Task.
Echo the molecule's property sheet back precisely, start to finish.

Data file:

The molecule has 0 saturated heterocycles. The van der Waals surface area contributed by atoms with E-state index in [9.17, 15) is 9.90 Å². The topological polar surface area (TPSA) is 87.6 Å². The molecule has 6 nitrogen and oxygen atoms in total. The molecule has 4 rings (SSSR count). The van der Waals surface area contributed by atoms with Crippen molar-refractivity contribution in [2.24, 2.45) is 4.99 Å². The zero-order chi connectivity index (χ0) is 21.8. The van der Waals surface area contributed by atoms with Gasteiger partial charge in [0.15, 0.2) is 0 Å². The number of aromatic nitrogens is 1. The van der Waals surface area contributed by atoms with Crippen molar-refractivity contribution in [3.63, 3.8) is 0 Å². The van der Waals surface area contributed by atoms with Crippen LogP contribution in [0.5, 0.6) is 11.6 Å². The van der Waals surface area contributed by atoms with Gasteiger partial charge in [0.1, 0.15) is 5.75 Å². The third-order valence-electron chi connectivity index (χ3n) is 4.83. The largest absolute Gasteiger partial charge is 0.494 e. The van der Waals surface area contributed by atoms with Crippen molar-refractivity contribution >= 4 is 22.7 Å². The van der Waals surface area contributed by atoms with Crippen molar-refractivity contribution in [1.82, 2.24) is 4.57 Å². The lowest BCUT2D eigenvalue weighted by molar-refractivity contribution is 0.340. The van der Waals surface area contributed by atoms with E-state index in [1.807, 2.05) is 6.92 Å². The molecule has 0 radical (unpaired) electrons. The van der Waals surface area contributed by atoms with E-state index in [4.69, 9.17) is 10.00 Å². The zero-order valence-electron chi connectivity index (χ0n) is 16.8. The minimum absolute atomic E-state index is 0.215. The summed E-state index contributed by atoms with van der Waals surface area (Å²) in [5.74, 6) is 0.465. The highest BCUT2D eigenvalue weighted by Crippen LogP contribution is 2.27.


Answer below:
The molecule has 0 saturated heterocycles. The van der Waals surface area contributed by atoms with E-state index in [9.17, 15) is 9.90 Å². The topological polar surface area (TPSA) is 87.6 Å². The molecule has 6 nitrogen and oxygen atoms in total. The molecule has 4 rings (SSSR count). The van der Waals surface area contributed by atoms with Crippen molar-refractivity contribution in [2.24, 2.45) is 4.99 Å². The zero-order chi connectivity index (χ0) is 21.8. The van der Waals surface area contributed by atoms with Gasteiger partial charge in [0.15, 0.2) is 0 Å². The number of aromatic nitrogens is 1. The van der Waals surface area contributed by atoms with Crippen molar-refractivity contribution in [3.63, 3.8) is 0 Å². The van der Waals surface area contributed by atoms with Crippen LogP contribution in [0.5, 0.6) is 11.6 Å². The van der Waals surface area contributed by atoms with Gasteiger partial charge in [0.1, 0.15) is 5.75 Å². The third-order valence-electron chi connectivity index (χ3n) is 4.83. The largest absolute Gasteiger partial charge is 0.494 e. The van der Waals surface area contributed by atoms with Crippen molar-refractivity contribution >= 4 is 22.7 Å². The van der Waals surface area contributed by atoms with Crippen molar-refractivity contribution in [1.82, 2.24) is 4.57 Å². The lowest BCUT2D eigenvalue weighted by molar-refractivity contribution is 0.340. The van der Waals surface area contributed by atoms with E-state index in [1.807, 2.05) is 6.92 Å². The molecule has 0 radical (unpaired) electrons. The van der Waals surface area contributed by atoms with E-state index in [4.69, 9.17) is 10.00 Å². The zero-order valence-electron chi connectivity index (χ0n) is 16.8. The minimum absolute atomic E-state index is 0.215. The summed E-state index contributed by atoms with van der Waals surface area (Å²) in [5.74, 6) is 0.465. The highest BCUT2D eigenvalue weighted by Crippen LogP contribution is 2.27.